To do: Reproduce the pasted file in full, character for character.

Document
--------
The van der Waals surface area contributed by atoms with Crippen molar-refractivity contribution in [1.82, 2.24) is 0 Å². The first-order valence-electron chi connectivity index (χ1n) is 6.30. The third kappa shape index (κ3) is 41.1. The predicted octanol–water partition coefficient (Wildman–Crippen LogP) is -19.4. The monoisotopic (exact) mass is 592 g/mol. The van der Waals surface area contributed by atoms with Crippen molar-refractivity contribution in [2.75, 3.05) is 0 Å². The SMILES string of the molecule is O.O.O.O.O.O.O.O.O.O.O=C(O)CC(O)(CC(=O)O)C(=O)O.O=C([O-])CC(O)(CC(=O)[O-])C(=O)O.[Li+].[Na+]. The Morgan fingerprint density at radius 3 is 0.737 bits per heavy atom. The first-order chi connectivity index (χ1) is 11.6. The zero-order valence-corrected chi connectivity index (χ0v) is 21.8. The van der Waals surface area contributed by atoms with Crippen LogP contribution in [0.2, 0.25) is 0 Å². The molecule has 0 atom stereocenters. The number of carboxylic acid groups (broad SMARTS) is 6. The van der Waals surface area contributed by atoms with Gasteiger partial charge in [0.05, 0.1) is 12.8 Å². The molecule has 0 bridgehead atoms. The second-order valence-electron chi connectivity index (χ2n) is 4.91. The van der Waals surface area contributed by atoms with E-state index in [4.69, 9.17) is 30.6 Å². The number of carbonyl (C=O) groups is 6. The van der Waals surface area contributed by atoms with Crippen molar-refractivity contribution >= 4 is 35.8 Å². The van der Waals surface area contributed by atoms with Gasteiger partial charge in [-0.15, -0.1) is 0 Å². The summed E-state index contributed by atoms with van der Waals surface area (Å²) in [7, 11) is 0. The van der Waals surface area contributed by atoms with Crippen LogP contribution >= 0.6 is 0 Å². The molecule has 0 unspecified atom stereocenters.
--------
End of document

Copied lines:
The van der Waals surface area contributed by atoms with Crippen molar-refractivity contribution in [1.82, 2.24) is 0 Å². The first-order valence-electron chi connectivity index (χ1n) is 6.30. The third kappa shape index (κ3) is 41.1. The predicted octanol–water partition coefficient (Wildman–Crippen LogP) is -19.4. The monoisotopic (exact) mass is 592 g/mol. The van der Waals surface area contributed by atoms with Crippen molar-refractivity contribution in [2.75, 3.05) is 0 Å². The SMILES string of the molecule is O.O.O.O.O.O.O.O.O.O.O=C(O)CC(O)(CC(=O)O)C(=O)O.O=C([O-])CC(O)(CC(=O)[O-])C(=O)O.[Li+].[Na+]. The Morgan fingerprint density at radius 3 is 0.737 bits per heavy atom. The first-order chi connectivity index (χ1) is 11.6. The zero-order valence-corrected chi connectivity index (χ0v) is 21.8. The van der Waals surface area contributed by atoms with Crippen LogP contribution in [0.2, 0.25) is 0 Å². The molecule has 0 atom stereocenters. The number of carboxylic acid groups (broad SMARTS) is 6. The van der Waals surface area contributed by atoms with Gasteiger partial charge in [0.05, 0.1) is 12.8 Å². The molecule has 0 bridgehead atoms. The second-order valence-electron chi connectivity index (χ2n) is 4.91. The van der Waals surface area contributed by atoms with E-state index in [4.69, 9.17) is 30.6 Å². The number of carbonyl (C=O) groups is 6. The van der Waals surface area contributed by atoms with Crippen molar-refractivity contribution >= 4 is 35.8 Å². The van der Waals surface area contributed by atoms with Gasteiger partial charge in [-0.15, -0.1) is 0 Å². The summed E-state index contributed by atoms with van der Waals surface area (Å²) in [7, 11) is 0. The van der Waals surface area contributed by atoms with Crippen LogP contribution >= 0.6 is 0 Å². The molecule has 0 unspecified atom stereocenters.